If you are having similar symptoms, you might consider talking to a doctor about having your TSH levels checked. They can do that with a simple blood pull.

As for me, things are better. But, they do fluctuate. One day can be pretty good and the next I’m having issues.

It does seem cyclical for some reason. For example, I’m in about a two-week period of feeling not so great. Prior to that though I had a month or so of doing pretty good. It’s possible that this higher dosage of medicine is causing some side effects.

But, there is one more important note I want to leave you with today.

The reality is that none of my doctors have been able to “fix” things. From everyone I have talked to, you just have to learn to live with symptoms. They never go away entirely. Eating “clean” helps, but it's not a cure-all.

There is, however, one thing that you can do to really help reduce symptoms. It’s something you should do even if you don’t have thyroid issues.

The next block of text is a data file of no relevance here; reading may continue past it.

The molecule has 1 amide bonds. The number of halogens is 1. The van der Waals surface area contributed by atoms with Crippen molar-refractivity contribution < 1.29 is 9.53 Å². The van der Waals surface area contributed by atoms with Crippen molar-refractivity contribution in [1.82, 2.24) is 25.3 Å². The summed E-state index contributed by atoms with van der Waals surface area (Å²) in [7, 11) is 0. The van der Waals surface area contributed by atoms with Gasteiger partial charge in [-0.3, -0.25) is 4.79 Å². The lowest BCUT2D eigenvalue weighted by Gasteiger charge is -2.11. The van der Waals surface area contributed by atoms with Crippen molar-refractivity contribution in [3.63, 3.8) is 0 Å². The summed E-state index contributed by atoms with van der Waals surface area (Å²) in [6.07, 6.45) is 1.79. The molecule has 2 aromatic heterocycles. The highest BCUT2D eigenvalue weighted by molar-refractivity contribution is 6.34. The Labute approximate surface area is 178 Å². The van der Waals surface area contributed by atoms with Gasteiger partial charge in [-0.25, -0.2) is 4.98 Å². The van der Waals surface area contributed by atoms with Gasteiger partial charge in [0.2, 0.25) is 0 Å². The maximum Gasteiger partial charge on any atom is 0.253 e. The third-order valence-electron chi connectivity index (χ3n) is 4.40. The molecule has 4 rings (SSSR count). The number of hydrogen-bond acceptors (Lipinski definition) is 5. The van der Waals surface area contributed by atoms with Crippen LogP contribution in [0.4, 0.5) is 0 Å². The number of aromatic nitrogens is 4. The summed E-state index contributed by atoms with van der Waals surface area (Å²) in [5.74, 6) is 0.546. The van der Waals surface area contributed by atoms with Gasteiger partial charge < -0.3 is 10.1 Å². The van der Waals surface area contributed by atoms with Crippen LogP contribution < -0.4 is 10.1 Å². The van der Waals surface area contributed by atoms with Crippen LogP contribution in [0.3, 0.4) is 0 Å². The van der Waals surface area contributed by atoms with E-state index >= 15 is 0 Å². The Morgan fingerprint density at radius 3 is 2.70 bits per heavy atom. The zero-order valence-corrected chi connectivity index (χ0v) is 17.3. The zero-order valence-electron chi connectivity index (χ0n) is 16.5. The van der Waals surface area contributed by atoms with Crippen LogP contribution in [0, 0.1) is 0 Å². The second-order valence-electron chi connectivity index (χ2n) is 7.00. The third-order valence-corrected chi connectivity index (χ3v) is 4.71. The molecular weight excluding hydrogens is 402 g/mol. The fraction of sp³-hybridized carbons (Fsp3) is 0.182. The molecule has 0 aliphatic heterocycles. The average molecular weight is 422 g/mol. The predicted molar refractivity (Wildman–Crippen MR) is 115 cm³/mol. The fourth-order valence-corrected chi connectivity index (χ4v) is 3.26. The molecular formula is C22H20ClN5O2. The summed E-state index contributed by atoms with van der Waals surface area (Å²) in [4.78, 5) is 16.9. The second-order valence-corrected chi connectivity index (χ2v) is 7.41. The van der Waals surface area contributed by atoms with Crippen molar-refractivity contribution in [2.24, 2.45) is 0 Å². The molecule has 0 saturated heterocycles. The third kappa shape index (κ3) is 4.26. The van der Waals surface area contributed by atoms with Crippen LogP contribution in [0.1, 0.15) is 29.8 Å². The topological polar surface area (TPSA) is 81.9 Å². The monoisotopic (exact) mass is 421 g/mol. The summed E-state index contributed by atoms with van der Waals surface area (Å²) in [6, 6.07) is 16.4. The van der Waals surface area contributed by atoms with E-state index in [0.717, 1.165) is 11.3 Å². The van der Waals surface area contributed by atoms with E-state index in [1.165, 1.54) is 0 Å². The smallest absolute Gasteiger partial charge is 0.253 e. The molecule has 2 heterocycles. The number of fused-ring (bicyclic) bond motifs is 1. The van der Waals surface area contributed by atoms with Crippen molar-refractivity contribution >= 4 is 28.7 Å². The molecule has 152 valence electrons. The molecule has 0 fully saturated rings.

That’s to manage your stress.

There is no doubt in my mind that my stress levels have played a critical role in allowing my health to get to this point. After months and months of taking notes of my symptoms, it is clear that I do better when my stress levels are low.

Which doesn’t bode well right now, because my professional career is in one of its most stressful seasons.

If your health is suffering, do me a favor and examine how much stress you have in your life.

I know it’s hard to eliminate or reduce some types of stress.

Things such as careers, money, and relationships are great places to examine how the decisions you are making are impacting your stress and therefore your health.

I know not everyone is in a position to make quick changes to these areas of your life. I know it won’t be easy.

But, health is wealth.

If you’ve found this information helpful, I hope you’ll do two things for me.

1) Subscribe to this newsletter. That way, new copies are delivered directly to your inbox.

2) Share this newsletter with one other person that you think might benefit from the information I share.